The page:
Edwards: Bush's Iraq/September 11 remarks 'border on the delusional'
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Democratic presidential candidate John Edwards slammed President Bush for connecting insurgents in Iraq with the terrorists who attacked the US on Sept. 11, 2001. The former Democratic senator said that the president's remarks "border on the delusional," and accused him of ignoring his own key role in allowing al Qaeda to gain strength in Iraq.
"The president's remarks today defending his Iraq policy without regard to actual facts border on the delusional," Edwards said in a statement released Thursday, hours after a Bush press conference. "The president claimed that the same people attacking U.S. troops today are the ones who perpetrated 9/11."
Speaking to reporters in the newly opened White House briefing room, Bush defended his war strategy and continued to conflate the war in Iraq with the terror attacks that brought down the World Trade Center.
"The same folks that are bombing innocent people in Iraq were the ones who attacked us in America on September the 11th," Bush said.
Edwards said that assertion ignores recent history, and the fact that there was no relationship between Iraq and al Qaeda prior to US troops invading.
"It must be nice to live in a world where your actions have no consequences," he said. "There was no group called Al Qaeda in Iraq before the president's disastrous mismanagement of the war gave them a foothold, a fact the president flagrantly ignores."
Democrats in the Senate this week are debating a Pentagon funding bill to which they are attaching measures aimed at reducing the US presence in Iraq. Keying off an interim report issued today that shows the Iraqi government is meeting less than half is required benchmarks for political progress, war critics are saying now is the time to begin bringing troops home.
"We've been told over and over again we can't expect a military victory in Iraq; it will take a political victory for us to finally see stability," Sen. Dick Durbin, D-Ill., said at a Capitol Hill press conference Thursday. "And yet, as the benchmark assessment reports tell us, there's little evidence of political progress in Iraq today, and certainly more violence and more death."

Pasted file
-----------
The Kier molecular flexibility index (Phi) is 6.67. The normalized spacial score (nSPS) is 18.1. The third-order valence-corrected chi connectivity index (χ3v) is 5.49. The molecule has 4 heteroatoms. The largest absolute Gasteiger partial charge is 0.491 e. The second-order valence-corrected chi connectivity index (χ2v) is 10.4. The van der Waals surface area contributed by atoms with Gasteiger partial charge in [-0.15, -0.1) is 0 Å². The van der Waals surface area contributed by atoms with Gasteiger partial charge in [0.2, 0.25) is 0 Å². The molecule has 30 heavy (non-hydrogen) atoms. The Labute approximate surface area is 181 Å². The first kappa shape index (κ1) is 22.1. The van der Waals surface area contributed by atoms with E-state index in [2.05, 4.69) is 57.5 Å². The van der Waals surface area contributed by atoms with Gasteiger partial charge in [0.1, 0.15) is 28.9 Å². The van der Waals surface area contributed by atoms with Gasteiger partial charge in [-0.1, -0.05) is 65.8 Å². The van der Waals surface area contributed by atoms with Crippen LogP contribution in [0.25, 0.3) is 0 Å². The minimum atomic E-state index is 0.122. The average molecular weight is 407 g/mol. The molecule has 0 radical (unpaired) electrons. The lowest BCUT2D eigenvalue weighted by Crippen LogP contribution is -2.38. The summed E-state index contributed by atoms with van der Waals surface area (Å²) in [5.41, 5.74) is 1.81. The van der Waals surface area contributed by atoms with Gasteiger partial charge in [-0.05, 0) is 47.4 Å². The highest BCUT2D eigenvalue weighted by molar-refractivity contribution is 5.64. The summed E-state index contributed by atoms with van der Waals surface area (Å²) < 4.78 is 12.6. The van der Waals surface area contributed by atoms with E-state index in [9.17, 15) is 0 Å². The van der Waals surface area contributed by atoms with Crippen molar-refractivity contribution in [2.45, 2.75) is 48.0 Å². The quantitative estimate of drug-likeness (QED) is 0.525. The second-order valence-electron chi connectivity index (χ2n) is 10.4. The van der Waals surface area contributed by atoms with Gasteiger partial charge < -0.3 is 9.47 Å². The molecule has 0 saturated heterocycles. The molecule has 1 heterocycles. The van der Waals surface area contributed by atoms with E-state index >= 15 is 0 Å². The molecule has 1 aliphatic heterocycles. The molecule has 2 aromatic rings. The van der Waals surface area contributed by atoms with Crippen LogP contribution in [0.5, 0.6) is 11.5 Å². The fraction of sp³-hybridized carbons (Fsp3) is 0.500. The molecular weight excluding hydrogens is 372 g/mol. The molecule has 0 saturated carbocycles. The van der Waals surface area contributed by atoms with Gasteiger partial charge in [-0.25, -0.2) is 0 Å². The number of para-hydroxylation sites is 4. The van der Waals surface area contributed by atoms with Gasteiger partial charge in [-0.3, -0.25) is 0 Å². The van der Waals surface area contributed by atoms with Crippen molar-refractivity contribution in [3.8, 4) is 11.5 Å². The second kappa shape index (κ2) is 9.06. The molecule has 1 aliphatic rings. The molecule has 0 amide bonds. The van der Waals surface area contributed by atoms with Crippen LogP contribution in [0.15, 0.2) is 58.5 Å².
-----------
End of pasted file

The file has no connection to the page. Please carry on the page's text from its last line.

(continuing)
Sen. Hillary Clinton, the frontrunner for the Democratic presidential nomination, said Bush's report was an attempt to "put the best face on a failed strategy."
"Even the President's own portrait cannot paint over the reality on the ground: our strategy in Iraq is failing," Clinton said in a prepared statement.
Sens. Carl Levin, D-Mich., and Jack Reed, D-R.I., have introduced an amendment this week that would begin a drawdown of US forces within four months with a goal of having only a limited US presence in Iraq by April 31, 2008. That amendment has drawn support from some Republicans, including Maine Sen. Olympia Snowe, as public opinion continues to turn against President Bush's strategy in Iraq.
Tying the war in Iraq to the hunt for al Qaeda, Sen. John D. Rockefeller, who chairs the Senate Intelligence Committee, said invading Iraq prevented the US from "finishing them off when we had the chance in 2002 and 2003." He pinned the blame for reports of al Qaeda's increasing strength firmly on the decision to continue occupying Iraq.
“If we really want to protect our homeland and our citizens from attack, we must end our involvement in the Iraqi civil war and refocus on destroying the al Qaida organization that still wants to attack us here at home,” Rockefeller said.
President Bush indicated that he would continue his policy of vetoing any Congressional measure that attempted to establish a deadline for the withdrawal of US troops from Iraq.
At a White House press conference, a reporter asked Bush if he was still "committed to vetoing" any deadlines.
"You mean in this interim period? Yeah," Bush said. "I don't think Congress ought to be running the war. I think they ought to be funding our troops."
Bush insisted that he was "interested in their opinion" and would continue to work with Congress, but Bush said he hoped an amendment that would have nearly all troops out of Iraq by the end of April does not pass the Senate.
The only way Congress will be able to end the war, Bush implied, would be to cut off funding for the military mission.
"Congress has all the right in the world to fund. That's their main involvement in this war, which is to provide funds for our troops," Bush said. "What you're asking is whether or not Congress ought to be basically determining how troops are positioned. ... I don't think that would be good for the country."